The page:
Tiger Woods is ready, his coach says
By MIKE KERNPhiladelphia Daily News
Renowned golf instructor Hank Haney got a surprising wake-up call the other day. The voice on the other end belonged to his most renowned pupil, Tiger Woods, who is recovering from arthroscopic surgery on his left knee. Tiger dialing his number is hardly news. But the timing was.
"I don't think he knew I was [at home] in Dallas," said Haney, who was in town for a CBIZ Business Clubs of America event, as the featured speaker for some 300 Philadelphia business executives. "When the phone rang, I looked at the clock and it was 7. He usually works out in the morning. He doesn't start practicing until 9 or 10. So he was out early. That's a good sign.
"He said, 'What are you doing?' I said, 'Sleeping.' "
Woods underwent surgery on April 15, two days after he finished second in the Masters. It's the third time the knee has been scoped. The U.S. Open gets under way June 12, at a course - Torrey Pines, near San Diego - where he has won a jabillion times.
Haney believes Tiger will try to play in the Memorial, where he also has enjoyed all kinds of success, 2 weeks before that. The only thing Haney knows for sure is, he won't compete again until he believes he's ready.
"We've talked about what his plan would be, if he can't play before the Open," Haney explained. "And what it will be, if he can. He's kind of pointing toward playing. Just so long as he can prepare like he normally prepares. That's all he cares about. The guy works so hard, it's incredible.
"Rehab takes a lot of work. But that's not something that's difficult for him. He'll do above and beyond anything anyone else could possibly do to get ready. He'd like to play [pre-Open], but it's not totally necessary. He's come back after layoffs before and [won]."
Tiger has won 13 majors, second on the all-time list, five behind Jack Nicklaus, the man he's been chasing since he was a kid growing up in Southern California. He has won nine of the last 12 times he's played. To go with two seconds and a fifth. Pre-Masters, there was talk of a calendar grand slam, to go with those four consecutive majors he won in 2000-01. Now that can't happen. Doesn't mean it still can't be another special summer.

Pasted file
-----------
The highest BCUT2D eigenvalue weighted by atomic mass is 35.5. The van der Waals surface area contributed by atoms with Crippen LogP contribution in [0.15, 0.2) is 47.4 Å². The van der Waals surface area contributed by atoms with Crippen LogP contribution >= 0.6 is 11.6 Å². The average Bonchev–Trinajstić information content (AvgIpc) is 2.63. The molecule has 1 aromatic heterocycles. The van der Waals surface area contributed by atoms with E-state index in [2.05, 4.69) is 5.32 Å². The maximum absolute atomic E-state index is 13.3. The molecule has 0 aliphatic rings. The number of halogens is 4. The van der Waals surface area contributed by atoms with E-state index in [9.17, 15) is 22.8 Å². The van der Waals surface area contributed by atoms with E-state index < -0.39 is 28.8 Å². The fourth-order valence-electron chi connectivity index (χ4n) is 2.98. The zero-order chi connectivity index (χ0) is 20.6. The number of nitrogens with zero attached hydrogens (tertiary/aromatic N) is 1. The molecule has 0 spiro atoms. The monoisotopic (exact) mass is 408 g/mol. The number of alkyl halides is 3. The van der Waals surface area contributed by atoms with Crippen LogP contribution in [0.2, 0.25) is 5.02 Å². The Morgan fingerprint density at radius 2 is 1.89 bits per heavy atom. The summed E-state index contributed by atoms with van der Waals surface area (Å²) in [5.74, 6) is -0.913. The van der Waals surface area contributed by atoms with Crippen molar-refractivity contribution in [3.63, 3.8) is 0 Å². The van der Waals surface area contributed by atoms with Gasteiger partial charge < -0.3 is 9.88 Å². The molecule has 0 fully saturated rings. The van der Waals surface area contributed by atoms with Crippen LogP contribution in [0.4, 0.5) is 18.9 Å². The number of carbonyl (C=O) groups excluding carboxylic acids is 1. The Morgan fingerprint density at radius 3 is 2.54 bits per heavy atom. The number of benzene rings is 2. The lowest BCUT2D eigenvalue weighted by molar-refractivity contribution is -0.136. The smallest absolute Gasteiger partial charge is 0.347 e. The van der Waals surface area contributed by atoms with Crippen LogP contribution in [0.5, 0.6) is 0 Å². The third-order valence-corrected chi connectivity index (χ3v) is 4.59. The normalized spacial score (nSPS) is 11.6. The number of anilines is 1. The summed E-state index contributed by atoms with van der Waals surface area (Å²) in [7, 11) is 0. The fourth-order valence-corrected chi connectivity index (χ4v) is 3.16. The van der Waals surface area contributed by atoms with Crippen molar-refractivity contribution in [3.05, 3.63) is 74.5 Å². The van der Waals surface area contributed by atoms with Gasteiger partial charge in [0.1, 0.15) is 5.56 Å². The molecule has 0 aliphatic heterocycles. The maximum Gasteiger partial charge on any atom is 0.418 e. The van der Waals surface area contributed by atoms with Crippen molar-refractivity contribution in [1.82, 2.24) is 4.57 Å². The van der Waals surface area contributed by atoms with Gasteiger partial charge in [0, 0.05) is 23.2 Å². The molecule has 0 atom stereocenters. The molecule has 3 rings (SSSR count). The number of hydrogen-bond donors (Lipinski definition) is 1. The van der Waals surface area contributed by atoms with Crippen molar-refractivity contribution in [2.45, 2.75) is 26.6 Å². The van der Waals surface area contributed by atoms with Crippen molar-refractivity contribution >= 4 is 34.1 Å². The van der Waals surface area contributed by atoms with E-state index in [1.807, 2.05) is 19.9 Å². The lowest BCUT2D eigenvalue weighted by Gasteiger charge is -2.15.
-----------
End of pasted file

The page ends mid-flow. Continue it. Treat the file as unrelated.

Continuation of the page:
"This was the only window he had [for a procedure], without missing a major," Haney said. "He wanted to make sure he'd be OK for the other three. [The knee] had been bothering him for awhile. But he's not a big complainer. At Augusta he hit 13 greens [on Thursday], 16, 18 and 14 [the other three rounds]. It's hard to blame it on your knee . . .
"It's one of the reasons he changed his swing a few years ago, and started working with me. He felt like he was snapping his leg, putting too much pressure on the knee. It's a long-term situation. This is just [about] damage that's been done over time. It's nothing that's going to prevent him from [being Tiger again]."
Good news for Tiger, not so good for the rest of the food chain.
"He's the most coachable student I've ever had," Haney stressed. "I've never seen anyone who wants to learn more. He couldn't care less about anything that he's [already] done. All he knows is, what are we doing today to get better than yesterday. And what are we going to work on tomorrow. That's the way he is, every single day. It's an absolute challenge. My job is to just try and point him in the right direction. He'll figure it out [from there].
"That's what great ones do. With Michael [Jordan], if a guy would say he was going to shut him down, he'd go for 60 [points]. If nobody said anything, he'd just go for 30. So whenever anyone says something I make sure Tiger knows about it.
"For Tiger, this is just another hill to climb. He likes to climb hills. That's what he does. That's why he's Tiger Woods. I've never been around anyone who's such a genius.
"And I'm the guy who can screw it up," he went on, smiling. "[Someone] said it's about the equivalent of being Scarlett Johansson's plastic surgeon."
See you in San Diego, if not before. And beyond. *